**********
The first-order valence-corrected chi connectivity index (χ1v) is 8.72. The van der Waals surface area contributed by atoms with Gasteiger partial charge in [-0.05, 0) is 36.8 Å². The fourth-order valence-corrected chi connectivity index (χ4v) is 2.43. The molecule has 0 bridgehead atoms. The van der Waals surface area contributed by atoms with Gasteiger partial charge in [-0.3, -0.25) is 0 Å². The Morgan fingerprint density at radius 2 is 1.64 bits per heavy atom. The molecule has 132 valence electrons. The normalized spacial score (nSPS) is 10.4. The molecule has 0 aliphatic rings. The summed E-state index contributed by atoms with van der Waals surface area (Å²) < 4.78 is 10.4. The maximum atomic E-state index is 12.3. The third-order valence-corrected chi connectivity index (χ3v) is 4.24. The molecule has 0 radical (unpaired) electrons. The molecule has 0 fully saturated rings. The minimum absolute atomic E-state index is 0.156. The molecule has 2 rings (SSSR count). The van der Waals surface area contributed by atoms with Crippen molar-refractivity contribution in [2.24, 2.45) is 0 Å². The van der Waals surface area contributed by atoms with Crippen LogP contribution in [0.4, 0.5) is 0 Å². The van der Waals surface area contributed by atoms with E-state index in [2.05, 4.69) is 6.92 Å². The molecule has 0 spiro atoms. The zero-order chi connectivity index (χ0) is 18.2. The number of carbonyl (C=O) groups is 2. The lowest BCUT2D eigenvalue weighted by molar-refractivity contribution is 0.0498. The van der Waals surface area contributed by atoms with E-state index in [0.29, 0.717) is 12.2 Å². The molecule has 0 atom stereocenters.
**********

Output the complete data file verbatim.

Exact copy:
The first-order valence-corrected chi connectivity index (χ1v) is 8.72. The van der Waals surface area contributed by atoms with Gasteiger partial charge in [-0.05, 0) is 36.8 Å². The fourth-order valence-corrected chi connectivity index (χ4v) is 2.43. The molecule has 0 bridgehead atoms. The van der Waals surface area contributed by atoms with Gasteiger partial charge in [-0.3, -0.25) is 0 Å². The Morgan fingerprint density at radius 2 is 1.64 bits per heavy atom. The molecule has 132 valence electrons. The normalized spacial score (nSPS) is 10.4. The molecule has 0 aliphatic rings. The summed E-state index contributed by atoms with van der Waals surface area (Å²) < 4.78 is 10.4. The maximum atomic E-state index is 12.3. The third-order valence-corrected chi connectivity index (χ3v) is 4.24. The molecule has 0 radical (unpaired) electrons. The molecule has 0 fully saturated rings. The minimum absolute atomic E-state index is 0.156. The molecule has 2 rings (SSSR count). The van der Waals surface area contributed by atoms with Crippen molar-refractivity contribution in [2.24, 2.45) is 0 Å². The van der Waals surface area contributed by atoms with Crippen LogP contribution in [0.4, 0.5) is 0 Å². The van der Waals surface area contributed by atoms with E-state index in [2.05, 4.69) is 6.92 Å². The molecule has 0 spiro atoms. The zero-order chi connectivity index (χ0) is 18.2. The number of carbonyl (C=O) groups is 2. The lowest BCUT2D eigenvalue weighted by molar-refractivity contribution is 0.0498. The van der Waals surface area contributed by atoms with E-state index in [0.29, 0.717) is 12.2 Å². The molecule has 0 atom stereocenters.